Assessing lifecycle costs and benefits of integrated sanitation and energy recovery strategies in low-income countries [electronic resource]
- Jeannette Elizabeth Laramee.
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- By mid-century, the global urban population is projected to increase by 2.4 billion people with 60% of growth expected to take place in cites of sub-Saharan Africa (SSA) and South Asia (SA) (UN-DESA, 2015). These regions have some of the lowest rates of urban sanitation coverage and modern fuel access, with only 41% and 67% estimated to have access to improved sanitation and 19% and 55% estimated to use modern fuels for cooking in SSA and SA, respectively (WHO/UNICEF, 2015a; Legros, et al. 2009). In recent years, decentralized sewered and non-sewered sanitation management approaches have gained traction in low-income SSA and SA cities as alternatives to expensive and resource intensive conventional wastewater treatment. Energy recovery from domestic waste has also received increasing attention as a strategy to offset operational costs of sanitation services, provide alternative energy resources and reduce environmental impacts of waste treatment systems. Waste-to-energy technologies may simultaneously contribute to multiple Sustainable Development Goals (SDGs) including achieving universal access to safely managed sanitation; universal access to modern, clean fuels; and integration of climate change measures into national policies, strategies and planning including fostering low emissions development (UN, 2015). However, despite increasing adoption of alternative sewered and non-sewered sanitation approaches and growing interest in energy recovery, little empirical evidence exists regarding the extent to which energy recovery may offset costs of sanitation systems and the long-term resource requirements, environmental impacts and financial costs and benefits of alternative sanitation approaches. This dissertation (1) provides empirical evidence on the costs and benefits of integrated sanitation and energy recovery strategies in low-income countries, (2) develops a lifecycle based framework to enable sanitation planners to systematically investigate the resource use, environmental impacts and financial costs and benefits of decentralized sewered and non-sewered sanitation approaches and (3) demonstrates application of this framework using primary data from operational sanitation systems in Zambia and India, thus also generating the first comprehensive analyses of decentralized sewered and non-sewered sanitation management in urban SSA and SA.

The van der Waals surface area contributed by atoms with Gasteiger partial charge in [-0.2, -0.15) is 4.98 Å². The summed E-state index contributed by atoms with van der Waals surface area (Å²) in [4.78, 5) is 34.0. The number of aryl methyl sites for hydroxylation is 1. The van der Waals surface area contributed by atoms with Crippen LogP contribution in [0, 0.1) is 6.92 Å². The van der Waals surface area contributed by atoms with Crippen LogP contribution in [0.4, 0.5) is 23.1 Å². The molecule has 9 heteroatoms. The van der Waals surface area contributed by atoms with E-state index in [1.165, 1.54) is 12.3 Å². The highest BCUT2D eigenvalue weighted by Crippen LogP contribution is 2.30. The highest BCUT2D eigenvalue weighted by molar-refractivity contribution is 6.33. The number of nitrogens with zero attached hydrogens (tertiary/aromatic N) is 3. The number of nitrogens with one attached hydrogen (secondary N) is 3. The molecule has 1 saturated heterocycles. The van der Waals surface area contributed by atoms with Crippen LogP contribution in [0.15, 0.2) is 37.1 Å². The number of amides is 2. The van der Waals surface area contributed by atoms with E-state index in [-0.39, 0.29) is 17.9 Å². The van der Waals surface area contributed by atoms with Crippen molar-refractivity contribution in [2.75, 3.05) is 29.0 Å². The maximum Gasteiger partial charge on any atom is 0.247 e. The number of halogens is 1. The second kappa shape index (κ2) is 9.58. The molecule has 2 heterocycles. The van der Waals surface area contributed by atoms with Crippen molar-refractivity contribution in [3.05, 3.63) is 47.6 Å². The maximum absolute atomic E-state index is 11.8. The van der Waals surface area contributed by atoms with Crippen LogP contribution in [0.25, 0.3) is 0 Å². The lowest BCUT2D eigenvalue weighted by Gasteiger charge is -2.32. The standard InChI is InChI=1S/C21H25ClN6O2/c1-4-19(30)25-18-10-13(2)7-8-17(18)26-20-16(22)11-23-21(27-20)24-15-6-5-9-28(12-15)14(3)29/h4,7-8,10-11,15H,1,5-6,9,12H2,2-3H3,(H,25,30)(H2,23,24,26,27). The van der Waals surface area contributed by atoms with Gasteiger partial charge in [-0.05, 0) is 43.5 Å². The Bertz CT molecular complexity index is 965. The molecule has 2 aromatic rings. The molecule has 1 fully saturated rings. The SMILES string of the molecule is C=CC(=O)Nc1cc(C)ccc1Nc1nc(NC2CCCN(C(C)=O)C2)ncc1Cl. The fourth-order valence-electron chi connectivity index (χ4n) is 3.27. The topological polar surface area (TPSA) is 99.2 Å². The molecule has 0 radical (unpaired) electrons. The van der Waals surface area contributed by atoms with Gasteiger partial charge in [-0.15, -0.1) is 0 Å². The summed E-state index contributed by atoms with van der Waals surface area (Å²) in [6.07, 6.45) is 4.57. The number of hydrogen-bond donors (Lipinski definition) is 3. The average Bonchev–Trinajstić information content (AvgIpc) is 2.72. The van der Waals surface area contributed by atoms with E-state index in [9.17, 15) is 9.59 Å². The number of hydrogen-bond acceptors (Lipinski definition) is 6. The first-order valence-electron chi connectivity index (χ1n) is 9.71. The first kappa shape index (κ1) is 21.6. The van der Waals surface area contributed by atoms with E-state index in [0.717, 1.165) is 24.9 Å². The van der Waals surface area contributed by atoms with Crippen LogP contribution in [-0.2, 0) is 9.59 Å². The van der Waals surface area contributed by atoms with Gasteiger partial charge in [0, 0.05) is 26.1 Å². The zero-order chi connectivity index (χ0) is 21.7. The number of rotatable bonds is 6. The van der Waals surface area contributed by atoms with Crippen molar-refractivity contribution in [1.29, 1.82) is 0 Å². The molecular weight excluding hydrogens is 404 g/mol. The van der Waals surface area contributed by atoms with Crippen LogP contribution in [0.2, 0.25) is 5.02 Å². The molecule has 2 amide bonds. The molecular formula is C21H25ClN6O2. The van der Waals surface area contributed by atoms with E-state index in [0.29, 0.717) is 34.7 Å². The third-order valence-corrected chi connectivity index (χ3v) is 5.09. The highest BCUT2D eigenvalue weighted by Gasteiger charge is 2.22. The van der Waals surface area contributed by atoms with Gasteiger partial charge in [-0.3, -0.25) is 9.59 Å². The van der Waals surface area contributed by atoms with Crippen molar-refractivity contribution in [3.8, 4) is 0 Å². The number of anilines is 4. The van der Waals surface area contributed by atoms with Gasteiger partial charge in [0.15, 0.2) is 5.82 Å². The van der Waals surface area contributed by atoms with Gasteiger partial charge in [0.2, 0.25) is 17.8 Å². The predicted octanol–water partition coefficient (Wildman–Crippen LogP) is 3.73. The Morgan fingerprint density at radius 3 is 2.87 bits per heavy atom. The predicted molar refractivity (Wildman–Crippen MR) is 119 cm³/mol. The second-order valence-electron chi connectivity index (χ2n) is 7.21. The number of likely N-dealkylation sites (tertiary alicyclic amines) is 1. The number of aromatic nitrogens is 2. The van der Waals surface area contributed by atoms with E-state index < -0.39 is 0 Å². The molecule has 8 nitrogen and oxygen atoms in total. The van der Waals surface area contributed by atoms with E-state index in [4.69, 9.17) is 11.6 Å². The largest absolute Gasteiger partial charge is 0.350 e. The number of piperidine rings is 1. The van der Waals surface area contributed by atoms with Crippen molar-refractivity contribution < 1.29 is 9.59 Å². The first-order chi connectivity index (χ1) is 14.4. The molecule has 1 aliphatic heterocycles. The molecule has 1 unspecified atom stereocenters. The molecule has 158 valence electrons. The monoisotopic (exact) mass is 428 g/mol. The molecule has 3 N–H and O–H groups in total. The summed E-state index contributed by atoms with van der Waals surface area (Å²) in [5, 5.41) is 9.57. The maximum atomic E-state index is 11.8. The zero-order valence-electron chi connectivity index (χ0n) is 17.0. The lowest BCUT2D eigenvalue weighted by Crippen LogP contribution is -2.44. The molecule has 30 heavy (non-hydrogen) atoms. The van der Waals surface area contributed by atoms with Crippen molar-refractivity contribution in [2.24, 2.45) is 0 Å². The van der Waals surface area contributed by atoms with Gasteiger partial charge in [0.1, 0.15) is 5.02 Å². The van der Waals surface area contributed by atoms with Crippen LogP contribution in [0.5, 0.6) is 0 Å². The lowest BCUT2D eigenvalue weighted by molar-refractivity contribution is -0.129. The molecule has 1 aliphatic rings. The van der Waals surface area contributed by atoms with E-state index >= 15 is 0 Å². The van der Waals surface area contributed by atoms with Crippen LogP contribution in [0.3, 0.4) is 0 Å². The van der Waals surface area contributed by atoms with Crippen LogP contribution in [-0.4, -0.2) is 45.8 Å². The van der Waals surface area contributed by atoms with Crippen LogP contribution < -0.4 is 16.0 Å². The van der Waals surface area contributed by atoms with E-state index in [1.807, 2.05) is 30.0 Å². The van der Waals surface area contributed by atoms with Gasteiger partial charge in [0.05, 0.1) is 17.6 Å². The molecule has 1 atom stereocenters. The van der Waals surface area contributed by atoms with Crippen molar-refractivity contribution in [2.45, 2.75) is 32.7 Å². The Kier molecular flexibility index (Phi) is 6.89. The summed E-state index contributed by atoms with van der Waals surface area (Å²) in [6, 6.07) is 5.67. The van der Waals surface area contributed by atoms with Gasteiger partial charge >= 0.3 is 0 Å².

- Publication date
- Submitted to the Department of Civil and Environmental Engineering.
- Thesis (Ph.D.)--Stanford University, 2017.
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